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Poor farmers fight to remain poor and vocal minority support in the guise of activism, democracy, politics, and hypocrisy

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I join many in imploring and appealing to the farmers to come to an agreement and government to be big hearted to arrive at such a resolution asap. Others who claim this is a right to dissent you are doing a great disservice to the farmers in pandemic period as well as the country in the grab of activism, democracy and for some of you it is shear politics and hypocrisy. We will get into the details and getting the exact data is such a challenge, but order of magnitude is accurate.

We will get into the facts first.

a) India is 94th country in world hunger Index. Though we produce twice the amount of wheat, rice and chenna than what we consume, we have less than one tenth of other nutrients like fruits, vegetables, and others. The lack of nutrients is pervasive across the population including middle class and rich and every region.

b) India has close to 50+ crore people dependent upon $450billion dollar (15% of GDP) (2.25 Lakh crore rupees) agriculture economy that mainly focusses on the wheat, rice and chenna. Though we produce more wheat and rice, sadly, we import $80 B agricultural products from outside for a sparse nutrient we get. For example, India import pulses from Canada to the extent of $6B and unlike India this 6B worth pulses is produced in a single season by less than 20000 farmers. Same goes for 4000 farmers producing cheese for 700M worth of business for New Zealand. Same story goes for  palm oil imports from Malaysia.

c)Now if we can produce all we need to improve the hunger Index as good as China, the Agri business will be of the order of $1 Trillion (~5 Lakh crore) and doubling of Indian formers income as well as improving the hunger index.

d) Improving the hunger index improves health index and reduces the co-morbidities and overall wellbeing of the country

e) The small agricultural economy, the government subsidises, and support prises various ways and means at least 100B and that will continue irrespective of the laws. This is a worldwide phenomenon and India is not alone.

Committee after committee have explained the details and by the time, they are even read the numbers become stale. So, my research cannot produce a single paper that can summarise this after peer review but give or take these numbers are of the ballpark.

We even to reach the reasonable food index, we need to produce twice what we produce and if we can do it internally the opportunity for farming is of the order of 600B for farmers at field level and another 200 B for storage, distribution, and sales. The farming will always be done by farmers and distribution which is now spotty will be picked up the corporates.

Then why we are not going in for it? One of the main structural reason for the failure to achieve this growth is that agri business is it steeped in market practices that were set by Ala-ui-din Khilji for his garrisons to be paid cheap, carried by British for its soldiers and hardened during the famine in 1960. What the current laws makes is like what was in 1980s for the BSNL (then department of telephone) service to get a telephone and buy Vespa scooter. We waited for 10 years to get a scooter and telephone line. The current structure in various ways control the production, distribution to produce more of what we do not need and where do not want. Less than 0.0001% of the farmers benefit from this and incidentally 20% of them are in Punjab as they garner most of the subsidies /support. So, we can understand the reason for the opposition from Punjab.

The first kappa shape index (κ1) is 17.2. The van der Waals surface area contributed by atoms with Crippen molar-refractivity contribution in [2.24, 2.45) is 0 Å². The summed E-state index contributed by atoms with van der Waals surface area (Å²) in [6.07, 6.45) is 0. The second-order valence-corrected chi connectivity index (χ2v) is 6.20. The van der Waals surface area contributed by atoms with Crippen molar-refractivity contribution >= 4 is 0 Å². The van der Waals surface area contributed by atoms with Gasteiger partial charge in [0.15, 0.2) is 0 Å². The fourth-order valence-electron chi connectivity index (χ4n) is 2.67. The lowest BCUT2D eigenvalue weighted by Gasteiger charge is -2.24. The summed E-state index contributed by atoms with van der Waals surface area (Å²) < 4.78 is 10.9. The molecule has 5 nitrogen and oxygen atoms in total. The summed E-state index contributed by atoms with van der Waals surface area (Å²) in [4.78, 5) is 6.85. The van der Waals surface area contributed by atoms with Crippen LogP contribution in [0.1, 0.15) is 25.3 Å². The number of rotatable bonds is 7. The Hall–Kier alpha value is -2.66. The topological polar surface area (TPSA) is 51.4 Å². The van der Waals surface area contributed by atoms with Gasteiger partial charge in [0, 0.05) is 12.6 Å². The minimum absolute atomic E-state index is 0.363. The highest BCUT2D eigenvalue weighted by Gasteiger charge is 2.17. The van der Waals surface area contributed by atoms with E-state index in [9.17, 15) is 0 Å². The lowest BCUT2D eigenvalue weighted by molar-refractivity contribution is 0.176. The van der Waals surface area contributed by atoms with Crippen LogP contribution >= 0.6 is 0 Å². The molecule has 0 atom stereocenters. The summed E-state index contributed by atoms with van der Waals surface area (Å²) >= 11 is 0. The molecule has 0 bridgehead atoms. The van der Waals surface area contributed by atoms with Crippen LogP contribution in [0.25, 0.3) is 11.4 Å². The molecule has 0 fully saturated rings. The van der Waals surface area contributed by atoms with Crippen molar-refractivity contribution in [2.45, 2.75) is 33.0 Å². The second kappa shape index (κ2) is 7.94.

Most of our political parties understand this and that is the reason the Congress, DMK, NCP all called out in their political manifesto though they oppose the laws. Let us investigate the specific of the laws and see why protest is three-fold

  1. The changes introduced will take away the comfort of well entrenched Mandis, farmers as it will introduce competition. Many of the 40 thousand Mandi based Punjab will lose their pro-eminent position exactly same way the Vespa dealer lost their pre-eminence. However, they will survive this and use the new opportunity to flourish by doing what they do best – being entrepreneurial. These new law provides a liberation that is similar to 1992 liberalisation of PV Narasima Roa. Imagine a young farmer can produce corn in Ramanathapuram then he can displace the canola import from Canada or Malaysia. He becomes powerful in the locality than say most likely a mandi owner from an entrenched political party.  The real benefit is that  most farmers and consumers will have diversity of products and services at a much cheaper rate.  To give a personal anecdote my own house is built where once cashew tree used to be and our policies led to import of the cashew than producing it locally in Pondicherry. Same goes for a piece of barren land where we had produced peanuts is no longer used.